Planning for your digital afterlife

Not too long ago, I attended the funeral of a good friend who was taken way too early from our lives.   Her family was having difficulty figuring out how to access a Shutterfly account that she had been using to store photos of her children.  It took them a few weeks, but they were finally able to reset the password through an old email account and able to access the photos.  A little advance planning can make things a bit easier for your loved ones when the time comes.

When putting together an estate plan, it’s common to spell out where you’d like your grandmother’s ring, or dad’s classic mustang to end up.   You should also consider including access to your social media profiles, online storage, as well as passwords to access your email accounts.  Sharing the code to unlock your iPhone can be huge to family members looking to access your photos.  Access to your email can allow family members to reset your passwords.  They will then be able to log in to social media sites, or receive and pay bills that are due.

It’s not advised to leave passwords directly in a will since it is often made public in probate court.  A better approach would be to leave them in a safe or on file with a trusted contact.  Some social media sites have begun allowing users to name contacts that can access their account after the user’s death.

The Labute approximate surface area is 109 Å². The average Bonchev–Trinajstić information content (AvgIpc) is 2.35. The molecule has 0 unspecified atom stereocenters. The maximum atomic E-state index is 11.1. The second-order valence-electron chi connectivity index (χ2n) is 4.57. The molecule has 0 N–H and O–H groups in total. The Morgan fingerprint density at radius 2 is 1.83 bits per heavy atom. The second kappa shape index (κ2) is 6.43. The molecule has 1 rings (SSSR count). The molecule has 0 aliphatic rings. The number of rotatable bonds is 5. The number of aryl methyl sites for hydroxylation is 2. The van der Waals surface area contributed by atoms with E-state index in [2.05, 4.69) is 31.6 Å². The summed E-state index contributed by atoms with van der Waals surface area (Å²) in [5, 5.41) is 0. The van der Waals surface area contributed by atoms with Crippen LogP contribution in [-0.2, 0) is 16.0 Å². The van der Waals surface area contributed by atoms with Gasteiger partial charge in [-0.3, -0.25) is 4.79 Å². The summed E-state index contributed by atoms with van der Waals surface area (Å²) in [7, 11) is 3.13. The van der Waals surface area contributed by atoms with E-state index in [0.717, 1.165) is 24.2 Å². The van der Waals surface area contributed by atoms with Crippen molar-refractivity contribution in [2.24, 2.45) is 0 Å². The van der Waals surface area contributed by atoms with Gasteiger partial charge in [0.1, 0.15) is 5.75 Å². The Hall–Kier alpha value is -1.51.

Facebook allows users to name a “legacy contact” that will be able to manage their account after death.  The legacy contact can write a post to display at the top of the Facebook page, update the profile picture, and even accept new friends.  They can download photos and old posts; however, they can’t access private messages or delete old posts.

Google has also set up something called “inactive account manager” for its Gmail service.  If you name someone as this “inactive account manager” they will receive an email from Google once your account has gone inactive for a certain period of time.  You can set up what you’d like the time period to be, what the email should say, and also include access to different parts of your Gmail account.

Do a little bit of planning in advance to make sure all of your precious photos and videos are preserved for generations to come.

All comments and suggestions are welcome.

Marisa Bradbury, CFA®, CFP®